FA Insights is a daily newsletter from Business Insider that delivers the top news and commentary for financial advisors.
SEC denies man’s attempt to register as a RIA from jail (Investor News)
The Securities and Exchange Commission has rejected convicted felon David Scott Cacchione’s attempt to become a registered investment adviser while in jail. Cacchione was sentenced to 60 months in prison and three years of supervised release, in addition to being ordered to pay $US50 million in restitution, for helping orchestrate a $US100 million fraud in which he used client money to secure loans for friends and made unauthorised trades from clients’ accounts. The SEC said, “While Cacchione may prefer that his criminal conviction and permanent injunction has no consequence in these proceedings, his attempts to sweep under the rug his past conduct and unfavorable evidence only strengthen the need to bar him completely from the securities industry.”
A study released by the Boston Federal Reserve has concluded the Great Recession cost graduates between 2007 and 2010 financially. Northeastern University professor and author of the paper, Alicia Sasser Modestino, noted, “Employers were able to get that college-educated worker on the cheap.” How did businesses do this? By raising education and experience standards.
Retail investors steering clear of ETFs (Financial Advisor)
Retail investors are largely avoiding the $US2 trillion universe of exchange traded funds. A survey by BlackRock and Fidelity Investments showed just 32% of the individual investors surveyed have ETFs in their portfolios. Why are investors avoiding ETFs? A lack of understanding the product was the most common reason, making up 62% of the replies.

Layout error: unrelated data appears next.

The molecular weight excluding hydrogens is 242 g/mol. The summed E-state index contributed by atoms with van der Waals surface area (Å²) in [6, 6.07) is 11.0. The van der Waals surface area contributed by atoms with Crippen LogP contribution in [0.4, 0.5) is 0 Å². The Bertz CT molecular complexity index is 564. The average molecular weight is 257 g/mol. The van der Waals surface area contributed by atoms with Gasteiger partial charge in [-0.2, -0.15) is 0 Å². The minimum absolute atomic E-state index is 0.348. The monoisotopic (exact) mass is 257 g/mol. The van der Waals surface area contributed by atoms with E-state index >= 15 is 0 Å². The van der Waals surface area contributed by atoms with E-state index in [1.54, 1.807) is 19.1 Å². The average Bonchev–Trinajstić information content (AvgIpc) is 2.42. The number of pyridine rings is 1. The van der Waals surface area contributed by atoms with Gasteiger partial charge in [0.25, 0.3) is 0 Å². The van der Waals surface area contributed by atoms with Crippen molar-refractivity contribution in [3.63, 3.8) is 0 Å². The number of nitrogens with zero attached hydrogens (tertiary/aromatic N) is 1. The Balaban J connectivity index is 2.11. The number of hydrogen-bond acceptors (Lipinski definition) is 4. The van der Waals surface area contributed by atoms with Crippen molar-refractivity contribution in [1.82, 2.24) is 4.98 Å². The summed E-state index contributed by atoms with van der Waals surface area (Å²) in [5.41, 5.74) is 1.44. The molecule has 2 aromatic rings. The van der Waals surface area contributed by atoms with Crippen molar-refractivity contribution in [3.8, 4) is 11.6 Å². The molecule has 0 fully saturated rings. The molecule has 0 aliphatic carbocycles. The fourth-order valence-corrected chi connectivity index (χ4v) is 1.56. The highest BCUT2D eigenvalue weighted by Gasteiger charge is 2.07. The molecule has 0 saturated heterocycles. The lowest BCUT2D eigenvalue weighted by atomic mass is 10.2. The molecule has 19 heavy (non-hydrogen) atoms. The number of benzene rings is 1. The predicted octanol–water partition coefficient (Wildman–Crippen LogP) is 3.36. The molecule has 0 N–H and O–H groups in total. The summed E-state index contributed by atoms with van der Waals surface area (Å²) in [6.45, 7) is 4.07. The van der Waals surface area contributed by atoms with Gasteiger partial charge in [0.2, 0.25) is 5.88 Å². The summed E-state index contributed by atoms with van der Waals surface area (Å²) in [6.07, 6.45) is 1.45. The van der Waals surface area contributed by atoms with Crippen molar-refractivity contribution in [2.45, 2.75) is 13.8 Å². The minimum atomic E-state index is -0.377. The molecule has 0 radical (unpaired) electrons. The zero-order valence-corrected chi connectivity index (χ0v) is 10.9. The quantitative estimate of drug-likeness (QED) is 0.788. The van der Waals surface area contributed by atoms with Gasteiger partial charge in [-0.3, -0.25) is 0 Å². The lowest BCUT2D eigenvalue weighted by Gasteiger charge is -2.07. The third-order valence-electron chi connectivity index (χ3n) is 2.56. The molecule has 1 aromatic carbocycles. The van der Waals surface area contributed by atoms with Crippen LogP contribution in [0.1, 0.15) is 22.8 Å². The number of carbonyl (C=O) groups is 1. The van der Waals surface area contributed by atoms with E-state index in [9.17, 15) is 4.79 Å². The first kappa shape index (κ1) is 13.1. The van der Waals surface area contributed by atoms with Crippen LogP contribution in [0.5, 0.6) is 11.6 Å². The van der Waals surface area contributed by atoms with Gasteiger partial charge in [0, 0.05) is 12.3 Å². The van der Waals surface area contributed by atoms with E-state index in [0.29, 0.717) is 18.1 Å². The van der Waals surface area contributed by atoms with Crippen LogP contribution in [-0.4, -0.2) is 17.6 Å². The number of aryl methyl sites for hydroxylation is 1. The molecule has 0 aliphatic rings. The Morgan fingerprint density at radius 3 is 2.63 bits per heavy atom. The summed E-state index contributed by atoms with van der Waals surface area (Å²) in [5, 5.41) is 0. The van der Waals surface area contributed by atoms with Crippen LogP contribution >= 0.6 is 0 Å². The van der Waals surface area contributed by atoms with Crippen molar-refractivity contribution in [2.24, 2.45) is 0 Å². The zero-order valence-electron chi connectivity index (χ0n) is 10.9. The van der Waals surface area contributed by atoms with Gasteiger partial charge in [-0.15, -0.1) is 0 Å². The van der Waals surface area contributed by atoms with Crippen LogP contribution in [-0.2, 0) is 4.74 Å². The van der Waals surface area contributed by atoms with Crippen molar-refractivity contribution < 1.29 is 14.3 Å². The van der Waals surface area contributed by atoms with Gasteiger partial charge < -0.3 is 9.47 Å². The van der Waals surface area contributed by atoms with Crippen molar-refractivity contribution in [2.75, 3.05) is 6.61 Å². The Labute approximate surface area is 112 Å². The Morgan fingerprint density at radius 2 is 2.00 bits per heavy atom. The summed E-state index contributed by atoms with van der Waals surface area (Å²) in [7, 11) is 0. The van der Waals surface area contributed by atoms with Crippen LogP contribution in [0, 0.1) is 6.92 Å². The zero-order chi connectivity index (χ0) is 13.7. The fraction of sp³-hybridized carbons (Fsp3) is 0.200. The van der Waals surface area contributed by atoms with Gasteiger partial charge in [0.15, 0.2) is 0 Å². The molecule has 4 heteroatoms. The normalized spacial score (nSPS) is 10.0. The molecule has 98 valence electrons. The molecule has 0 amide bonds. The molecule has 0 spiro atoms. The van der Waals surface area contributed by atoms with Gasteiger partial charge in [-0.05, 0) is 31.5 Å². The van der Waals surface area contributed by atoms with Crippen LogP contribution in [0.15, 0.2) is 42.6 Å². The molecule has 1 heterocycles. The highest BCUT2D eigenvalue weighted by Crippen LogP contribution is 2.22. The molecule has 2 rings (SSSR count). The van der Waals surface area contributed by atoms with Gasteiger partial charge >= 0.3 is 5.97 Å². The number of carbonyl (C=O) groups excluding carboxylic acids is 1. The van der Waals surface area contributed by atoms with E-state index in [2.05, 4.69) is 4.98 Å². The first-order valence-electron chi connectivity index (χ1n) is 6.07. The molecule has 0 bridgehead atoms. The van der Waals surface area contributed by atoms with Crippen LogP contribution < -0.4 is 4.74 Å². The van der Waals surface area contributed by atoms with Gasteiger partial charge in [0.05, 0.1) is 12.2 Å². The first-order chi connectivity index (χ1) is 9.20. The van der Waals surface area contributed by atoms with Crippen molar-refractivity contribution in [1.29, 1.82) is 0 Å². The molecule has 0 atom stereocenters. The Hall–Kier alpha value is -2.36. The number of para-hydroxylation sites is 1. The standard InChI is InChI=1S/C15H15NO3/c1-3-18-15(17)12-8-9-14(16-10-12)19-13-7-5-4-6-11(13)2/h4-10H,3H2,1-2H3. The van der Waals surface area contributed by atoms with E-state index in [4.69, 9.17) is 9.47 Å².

BNY Mellon agrees to pay $US714 million to settle Forex probe (Think Advisor)
Bank of New York Mellon has settled a Forex probe with the Securities and Exchange Commission and Department of Labour for $US714 million. According to the Department of Labour, BNY “engaged in a deliberate, prolonged effort to conceal its pricing methods,” giving clients the almost worst possible exchange rate after promising the best. The bank then gave itself the best rate and made money on the spread between the two.
Ameriprise advisor avoids $US250,000 Merrill Lynch clawback (Financial Planning)
The Financial Industry Regulatory Authority has ruled in favour of wrongfully terminated adviser Rene Espinoza. In 2010, Espinoza left Ameriprise for Merrill Lynch, and a client dispute arose over annuities which originated at Ameriprise before being surrendered and replaced by new annuities. He was let go from Merrill for “conduct relating to the surrender of annuities and the submission of annuity orders,” forcing him to make counterclaims of his own that he was wrongfully dismissed. FINRA’s panel ruling on the matter determined, “no reasonable basis existed to support [Merrill’s] determination that such conduct had constituted grounds to terminate the registered person for cause.” Espinoza has since returned to Ameriprise.
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